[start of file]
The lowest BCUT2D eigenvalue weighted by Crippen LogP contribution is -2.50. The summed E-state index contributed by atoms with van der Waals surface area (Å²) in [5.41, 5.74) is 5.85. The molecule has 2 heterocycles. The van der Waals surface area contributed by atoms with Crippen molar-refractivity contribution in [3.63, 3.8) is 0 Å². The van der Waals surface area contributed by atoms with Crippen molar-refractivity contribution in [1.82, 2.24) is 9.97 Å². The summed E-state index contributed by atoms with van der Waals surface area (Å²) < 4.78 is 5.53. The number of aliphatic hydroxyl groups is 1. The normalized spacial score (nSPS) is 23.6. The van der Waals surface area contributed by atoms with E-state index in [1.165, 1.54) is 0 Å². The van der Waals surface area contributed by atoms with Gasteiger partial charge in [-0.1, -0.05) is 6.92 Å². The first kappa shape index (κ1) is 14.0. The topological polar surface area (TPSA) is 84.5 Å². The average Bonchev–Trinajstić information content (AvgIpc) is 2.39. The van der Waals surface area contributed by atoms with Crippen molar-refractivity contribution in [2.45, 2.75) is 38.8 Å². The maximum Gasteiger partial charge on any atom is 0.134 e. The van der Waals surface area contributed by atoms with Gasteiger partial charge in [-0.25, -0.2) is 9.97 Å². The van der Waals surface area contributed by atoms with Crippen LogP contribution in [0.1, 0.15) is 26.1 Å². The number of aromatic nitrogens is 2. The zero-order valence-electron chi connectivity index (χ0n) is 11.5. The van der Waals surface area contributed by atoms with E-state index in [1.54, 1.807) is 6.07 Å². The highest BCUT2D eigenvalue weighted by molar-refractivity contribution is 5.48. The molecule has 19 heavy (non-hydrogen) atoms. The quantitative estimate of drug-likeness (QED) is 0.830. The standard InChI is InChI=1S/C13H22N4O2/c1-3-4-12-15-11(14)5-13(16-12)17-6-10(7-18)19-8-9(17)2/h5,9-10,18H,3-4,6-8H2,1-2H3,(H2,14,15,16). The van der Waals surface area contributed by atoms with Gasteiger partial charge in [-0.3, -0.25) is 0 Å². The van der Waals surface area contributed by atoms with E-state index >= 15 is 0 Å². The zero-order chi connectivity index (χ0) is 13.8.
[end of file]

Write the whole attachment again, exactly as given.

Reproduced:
The lowest BCUT2D eigenvalue weighted by Crippen LogP contribution is -2.50. The summed E-state index contributed by atoms with van der Waals surface area (Å²) in [5.41, 5.74) is 5.85. The molecule has 2 heterocycles. The van der Waals surface area contributed by atoms with Crippen molar-refractivity contribution in [3.63, 3.8) is 0 Å². The van der Waals surface area contributed by atoms with Crippen molar-refractivity contribution in [1.82, 2.24) is 9.97 Å². The summed E-state index contributed by atoms with van der Waals surface area (Å²) < 4.78 is 5.53. The number of aliphatic hydroxyl groups is 1. The normalized spacial score (nSPS) is 23.6. The van der Waals surface area contributed by atoms with E-state index in [1.165, 1.54) is 0 Å². The van der Waals surface area contributed by atoms with Gasteiger partial charge in [-0.1, -0.05) is 6.92 Å². The first kappa shape index (κ1) is 14.0. The topological polar surface area (TPSA) is 84.5 Å². The average Bonchev–Trinajstić information content (AvgIpc) is 2.39. The van der Waals surface area contributed by atoms with Crippen molar-refractivity contribution in [2.45, 2.75) is 38.8 Å². The maximum Gasteiger partial charge on any atom is 0.134 e. The van der Waals surface area contributed by atoms with Gasteiger partial charge in [-0.25, -0.2) is 9.97 Å². The van der Waals surface area contributed by atoms with Crippen LogP contribution in [0.1, 0.15) is 26.1 Å². The number of aromatic nitrogens is 2. The zero-order valence-electron chi connectivity index (χ0n) is 11.5. The van der Waals surface area contributed by atoms with E-state index in [1.54, 1.807) is 6.07 Å². The highest BCUT2D eigenvalue weighted by molar-refractivity contribution is 5.48. The molecule has 19 heavy (non-hydrogen) atoms. The quantitative estimate of drug-likeness (QED) is 0.830. The standard InChI is InChI=1S/C13H22N4O2/c1-3-4-12-15-11(14)5-13(16-12)17-6-10(7-18)19-8-9(17)2/h5,9-10,18H,3-4,6-8H2,1-2H3,(H2,14,15,16). The van der Waals surface area contributed by atoms with Gasteiger partial charge in [-0.3, -0.25) is 0 Å². The van der Waals surface area contributed by atoms with E-state index >= 15 is 0 Å². The zero-order chi connectivity index (χ0) is 13.8.